Smoking is still the biggest single killer in the UK, causing 77,800 deaths in England alone in 2017, and 489,300 hospital admissions. Smokers who start smoking at around the start of adult life lose an average of 10 years of life expectancy, or around 1 year for every 4 years of smoking after the age of 30.
The RCP’s first report on tobacco, Smoking and Health in 1962 was the first to alert the public to the dangers of smoking. Since 2000 it has produced a series of detailed reports focusing on how to reduce the amount of death and disease from smoking, and lobbies government to introduce more harm reduction policies and support for smokers who want to give up.
The RCP’s 2016 report Nicotine without smoke: tobacco harm reduction underlined that people smoke because they are addicted to nicotine, but are harmed by the other constituents of tobacco smoke, and that provision of the nicotine without the other harmful components can prevent most of the harm from smoking. The report noted that the hazard to health arising from long-term vapour inhalation was unlikely to exceed 5% of the harm from smoking tobacco.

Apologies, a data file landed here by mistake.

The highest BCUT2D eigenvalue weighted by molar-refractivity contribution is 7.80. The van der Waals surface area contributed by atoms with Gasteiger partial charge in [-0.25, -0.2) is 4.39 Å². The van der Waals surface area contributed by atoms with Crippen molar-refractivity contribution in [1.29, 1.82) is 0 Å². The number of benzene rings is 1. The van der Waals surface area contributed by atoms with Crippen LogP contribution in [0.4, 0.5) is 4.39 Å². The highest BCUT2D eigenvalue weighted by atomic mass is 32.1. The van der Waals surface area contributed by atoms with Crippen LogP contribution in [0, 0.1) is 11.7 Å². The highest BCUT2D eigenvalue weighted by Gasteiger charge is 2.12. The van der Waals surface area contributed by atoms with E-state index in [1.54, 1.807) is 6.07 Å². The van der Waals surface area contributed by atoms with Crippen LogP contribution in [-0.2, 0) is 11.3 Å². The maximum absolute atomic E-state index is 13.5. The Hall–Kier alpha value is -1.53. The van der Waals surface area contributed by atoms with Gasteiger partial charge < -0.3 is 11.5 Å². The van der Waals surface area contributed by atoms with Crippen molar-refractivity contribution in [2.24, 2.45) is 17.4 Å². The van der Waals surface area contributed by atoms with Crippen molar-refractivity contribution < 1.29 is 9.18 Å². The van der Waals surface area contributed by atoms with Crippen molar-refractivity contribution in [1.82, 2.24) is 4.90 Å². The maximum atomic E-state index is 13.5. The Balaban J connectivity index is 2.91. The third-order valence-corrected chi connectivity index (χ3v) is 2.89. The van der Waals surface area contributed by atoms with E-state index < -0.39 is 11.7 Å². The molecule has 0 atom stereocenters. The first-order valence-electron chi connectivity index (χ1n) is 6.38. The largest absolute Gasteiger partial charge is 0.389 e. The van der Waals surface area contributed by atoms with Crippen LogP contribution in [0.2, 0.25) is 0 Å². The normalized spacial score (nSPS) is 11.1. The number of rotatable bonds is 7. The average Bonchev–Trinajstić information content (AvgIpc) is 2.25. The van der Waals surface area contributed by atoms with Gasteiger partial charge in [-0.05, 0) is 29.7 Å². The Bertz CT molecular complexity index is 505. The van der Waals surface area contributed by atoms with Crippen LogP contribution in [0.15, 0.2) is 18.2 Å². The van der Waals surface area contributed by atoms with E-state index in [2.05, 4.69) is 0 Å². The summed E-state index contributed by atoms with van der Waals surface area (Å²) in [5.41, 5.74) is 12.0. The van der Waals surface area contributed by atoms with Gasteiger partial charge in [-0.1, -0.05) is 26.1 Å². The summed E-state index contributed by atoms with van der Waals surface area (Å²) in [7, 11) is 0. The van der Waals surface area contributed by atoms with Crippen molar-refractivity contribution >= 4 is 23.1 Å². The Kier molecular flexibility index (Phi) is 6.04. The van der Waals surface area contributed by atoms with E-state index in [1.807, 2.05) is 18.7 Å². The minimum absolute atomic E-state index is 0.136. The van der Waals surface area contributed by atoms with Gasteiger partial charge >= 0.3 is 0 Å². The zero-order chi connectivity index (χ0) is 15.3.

The report also noted that health risks were likely to arise from contaminants and components generated by the vaporisation process, which could be reduced as better technology and purer products became available, but these risks were still likely to be substantially lower than those of smoking. It recommended that regulation of ecigarettes should aim to minimise potential exposure to harmful vapour constituents.
Ecigarettes are proving much more popular than pre-existing nicotine replacement therapies and the latest evidence is that in 2017 around 50,700 to 69,930 smokers used vaping as an aid to giving up — they would otherwise have carried on smoking.